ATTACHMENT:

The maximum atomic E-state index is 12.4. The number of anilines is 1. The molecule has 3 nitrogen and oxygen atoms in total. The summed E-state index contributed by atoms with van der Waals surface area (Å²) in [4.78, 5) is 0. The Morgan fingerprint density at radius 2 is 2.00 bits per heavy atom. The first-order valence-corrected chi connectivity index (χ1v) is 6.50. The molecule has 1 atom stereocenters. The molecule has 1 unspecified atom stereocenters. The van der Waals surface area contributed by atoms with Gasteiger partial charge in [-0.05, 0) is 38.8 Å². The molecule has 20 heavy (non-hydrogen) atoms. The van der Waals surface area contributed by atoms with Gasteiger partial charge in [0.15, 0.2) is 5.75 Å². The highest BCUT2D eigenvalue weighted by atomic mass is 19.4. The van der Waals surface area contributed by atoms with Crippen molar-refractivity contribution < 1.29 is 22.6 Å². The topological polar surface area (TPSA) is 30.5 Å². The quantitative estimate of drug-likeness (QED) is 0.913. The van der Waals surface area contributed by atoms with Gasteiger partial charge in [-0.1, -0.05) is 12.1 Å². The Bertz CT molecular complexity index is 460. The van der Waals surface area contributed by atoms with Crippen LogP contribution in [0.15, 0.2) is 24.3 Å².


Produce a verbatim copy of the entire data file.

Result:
The maximum atomic E-state index is 12.4. The number of anilines is 1. The molecule has 3 nitrogen and oxygen atoms in total. The summed E-state index contributed by atoms with van der Waals surface area (Å²) in [4.78, 5) is 0. The Morgan fingerprint density at radius 2 is 2.00 bits per heavy atom. The first-order valence-corrected chi connectivity index (χ1v) is 6.50. The molecule has 1 atom stereocenters. The molecule has 1 unspecified atom stereocenters. The van der Waals surface area contributed by atoms with Gasteiger partial charge in [-0.05, 0) is 38.8 Å². The molecule has 20 heavy (non-hydrogen) atoms. The van der Waals surface area contributed by atoms with Gasteiger partial charge in [0.15, 0.2) is 5.75 Å². The highest BCUT2D eigenvalue weighted by atomic mass is 19.4. The van der Waals surface area contributed by atoms with Crippen molar-refractivity contribution < 1.29 is 22.6 Å². The topological polar surface area (TPSA) is 30.5 Å². The quantitative estimate of drug-likeness (QED) is 0.913. The van der Waals surface area contributed by atoms with Gasteiger partial charge in [-0.1, -0.05) is 12.1 Å². The Bertz CT molecular complexity index is 460. The van der Waals surface area contributed by atoms with Crippen LogP contribution in [0.15, 0.2) is 24.3 Å².